FROM NOVEMBER 8, 2016 TO FEBRUARY 12, 2017
BLACK DEER © Georges Poncet, Courtesy Jeanne Bucher Jaeger, Paris
“RESONANCES, ABDUCTIONS, INTERFERENCES”
The courtyard of the Musée de la Chasse et de la Nature will host a bronze deer, sitting on the pavement, both alert and silent. It is the work of artist Miguel Branco, born in Portugal in 1963. For more than 30 years, through the various media of painting, drawing, sculpture, and digital images, his work has focused on animals as its main subject. His figures are silent and mysterious, as if they had been detached from nature to be seen in a different light.
By borrowing most of his models from art history, particularly from Georges Stubbs, or by choosing from the illustrations of old scientific books like the Comte de Buffon’s Histoire Naturelle, his works lend themselves to new pictorial and plastic forms. Openly reclaiming his appropriations, the artist uses them in a very personal way: he creates his own images from previous images. By placing his animal figures in a new context, in a new light, Branco creates a mood of strangeness. In the case of the present sculpture in the courtyard, it is the highly purified, stylized approach and the larger-than-nature scale that make the monumental image of the deer so unique.
Miguel Branco’s immobile deer offers a counterpoint to the exhibition of German paintings, which are on display concurrently in the museum’s galleries. Indeed, the simplicity, the seeming fragility, and the type of introspectiveness characteristic of the Portuguese artist’s work form a sharp contrast with what the 19th century Germanic artists were experimenting with — the exaltation of the wild forces that have free reign in nature. While their endlessly repeated and varied deer, coiffed with formidable antlers, fight each other in jousts to the death to manifest their virile, warlike power, Branco’s black deer is silent and solemn, looking at us, impassive, as if questioning us.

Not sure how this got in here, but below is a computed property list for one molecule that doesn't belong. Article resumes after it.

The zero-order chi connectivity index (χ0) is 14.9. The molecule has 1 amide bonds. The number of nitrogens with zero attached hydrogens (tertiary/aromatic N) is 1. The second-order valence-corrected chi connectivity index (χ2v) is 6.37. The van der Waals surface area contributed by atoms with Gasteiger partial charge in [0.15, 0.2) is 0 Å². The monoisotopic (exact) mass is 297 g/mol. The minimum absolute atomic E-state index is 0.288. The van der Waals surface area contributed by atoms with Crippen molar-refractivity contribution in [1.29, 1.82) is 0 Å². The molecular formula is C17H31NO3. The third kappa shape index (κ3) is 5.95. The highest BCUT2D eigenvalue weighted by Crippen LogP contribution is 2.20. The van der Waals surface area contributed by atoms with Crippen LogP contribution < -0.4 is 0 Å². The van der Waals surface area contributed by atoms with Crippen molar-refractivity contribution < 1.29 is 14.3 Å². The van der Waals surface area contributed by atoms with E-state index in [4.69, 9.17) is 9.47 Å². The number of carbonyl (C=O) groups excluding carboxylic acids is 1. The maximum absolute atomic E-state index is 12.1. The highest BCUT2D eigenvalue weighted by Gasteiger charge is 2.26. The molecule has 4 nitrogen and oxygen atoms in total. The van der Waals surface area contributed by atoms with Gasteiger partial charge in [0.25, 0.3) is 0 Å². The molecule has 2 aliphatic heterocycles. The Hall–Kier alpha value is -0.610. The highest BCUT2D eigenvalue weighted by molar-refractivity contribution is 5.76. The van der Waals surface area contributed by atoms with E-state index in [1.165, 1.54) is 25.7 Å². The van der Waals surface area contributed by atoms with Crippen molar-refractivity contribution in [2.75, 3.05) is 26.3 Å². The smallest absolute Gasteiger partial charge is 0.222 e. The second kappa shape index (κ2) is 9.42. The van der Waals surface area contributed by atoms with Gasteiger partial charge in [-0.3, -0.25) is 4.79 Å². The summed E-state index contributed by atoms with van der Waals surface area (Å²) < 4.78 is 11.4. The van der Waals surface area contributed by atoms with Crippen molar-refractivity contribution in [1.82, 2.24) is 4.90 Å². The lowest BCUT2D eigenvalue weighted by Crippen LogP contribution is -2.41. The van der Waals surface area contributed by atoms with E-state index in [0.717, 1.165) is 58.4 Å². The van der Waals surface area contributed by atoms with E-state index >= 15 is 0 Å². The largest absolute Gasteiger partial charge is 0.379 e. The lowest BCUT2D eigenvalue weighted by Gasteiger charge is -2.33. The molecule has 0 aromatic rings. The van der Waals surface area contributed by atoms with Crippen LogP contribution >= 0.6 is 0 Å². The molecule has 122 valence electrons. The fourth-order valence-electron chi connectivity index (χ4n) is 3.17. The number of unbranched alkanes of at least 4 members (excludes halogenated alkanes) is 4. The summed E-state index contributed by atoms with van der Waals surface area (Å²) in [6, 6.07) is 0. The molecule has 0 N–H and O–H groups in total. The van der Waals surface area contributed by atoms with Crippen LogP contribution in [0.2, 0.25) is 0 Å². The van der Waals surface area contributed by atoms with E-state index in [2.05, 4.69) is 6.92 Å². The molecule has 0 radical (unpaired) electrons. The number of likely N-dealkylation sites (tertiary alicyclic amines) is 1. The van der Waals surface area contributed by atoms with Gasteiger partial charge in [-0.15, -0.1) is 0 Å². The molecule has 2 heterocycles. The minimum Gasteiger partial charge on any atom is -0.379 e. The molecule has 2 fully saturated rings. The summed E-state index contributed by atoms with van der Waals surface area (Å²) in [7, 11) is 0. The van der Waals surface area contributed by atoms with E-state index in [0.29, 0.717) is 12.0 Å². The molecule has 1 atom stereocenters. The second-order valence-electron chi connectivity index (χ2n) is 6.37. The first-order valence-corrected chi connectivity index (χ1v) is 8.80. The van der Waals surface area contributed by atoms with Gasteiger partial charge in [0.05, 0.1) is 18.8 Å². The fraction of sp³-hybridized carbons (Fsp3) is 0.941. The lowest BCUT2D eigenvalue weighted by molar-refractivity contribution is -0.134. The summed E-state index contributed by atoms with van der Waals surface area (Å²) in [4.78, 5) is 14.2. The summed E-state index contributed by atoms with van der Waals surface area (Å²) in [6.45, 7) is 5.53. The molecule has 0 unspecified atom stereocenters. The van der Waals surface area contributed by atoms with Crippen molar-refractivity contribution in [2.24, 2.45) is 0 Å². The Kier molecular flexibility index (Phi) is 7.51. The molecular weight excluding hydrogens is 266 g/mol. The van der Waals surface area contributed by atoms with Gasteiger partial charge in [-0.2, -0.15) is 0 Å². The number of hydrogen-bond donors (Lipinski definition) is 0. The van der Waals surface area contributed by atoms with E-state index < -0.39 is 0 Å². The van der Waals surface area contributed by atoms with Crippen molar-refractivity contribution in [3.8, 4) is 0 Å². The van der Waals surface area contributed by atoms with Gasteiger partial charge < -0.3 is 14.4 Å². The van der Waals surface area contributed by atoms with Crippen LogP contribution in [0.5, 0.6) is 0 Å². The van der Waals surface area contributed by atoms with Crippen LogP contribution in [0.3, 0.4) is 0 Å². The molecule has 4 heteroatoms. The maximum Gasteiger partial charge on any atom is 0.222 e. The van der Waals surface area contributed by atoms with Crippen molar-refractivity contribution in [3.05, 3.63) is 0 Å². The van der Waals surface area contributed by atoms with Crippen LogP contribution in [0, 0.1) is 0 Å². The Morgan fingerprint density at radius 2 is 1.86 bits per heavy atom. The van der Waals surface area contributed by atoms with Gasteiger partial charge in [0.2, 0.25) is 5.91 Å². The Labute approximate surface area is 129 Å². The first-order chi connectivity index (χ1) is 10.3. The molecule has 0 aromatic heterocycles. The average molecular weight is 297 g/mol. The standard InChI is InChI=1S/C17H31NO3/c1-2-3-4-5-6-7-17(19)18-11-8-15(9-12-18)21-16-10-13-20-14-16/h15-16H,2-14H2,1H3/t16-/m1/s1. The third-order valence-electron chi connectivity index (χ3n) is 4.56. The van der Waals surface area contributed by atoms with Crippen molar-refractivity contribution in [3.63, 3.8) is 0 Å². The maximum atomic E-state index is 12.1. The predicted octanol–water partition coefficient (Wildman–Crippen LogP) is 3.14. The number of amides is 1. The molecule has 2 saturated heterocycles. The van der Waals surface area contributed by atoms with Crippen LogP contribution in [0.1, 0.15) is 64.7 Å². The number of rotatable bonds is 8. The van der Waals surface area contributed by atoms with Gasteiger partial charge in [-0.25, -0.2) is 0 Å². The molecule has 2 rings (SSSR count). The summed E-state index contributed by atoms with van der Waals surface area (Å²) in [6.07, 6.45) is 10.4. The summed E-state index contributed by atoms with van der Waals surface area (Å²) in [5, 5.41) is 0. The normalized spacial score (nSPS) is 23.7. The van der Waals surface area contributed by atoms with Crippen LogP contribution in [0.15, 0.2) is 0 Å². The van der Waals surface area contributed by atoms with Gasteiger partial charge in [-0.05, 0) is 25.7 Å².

The peaceful, inner feeling that characterizes Miguel Branco’s sculpture is to be found again in the other works that are presented in the museum’s galleries. Taking up the game of infiltrating the permanent collections with which the Musée de la Chasse et de la Nature is familiar, the artist establishes a dialogue between his pieces and the older art works already hanging on the walls. This cohabitation, subtitled “Resonances, Abductions, Interferences” highlights the subjective and changing aspect of our perception of the Animal, the power of images, as well as the strangeness of animals, this absolute “other” of primordial magical presence.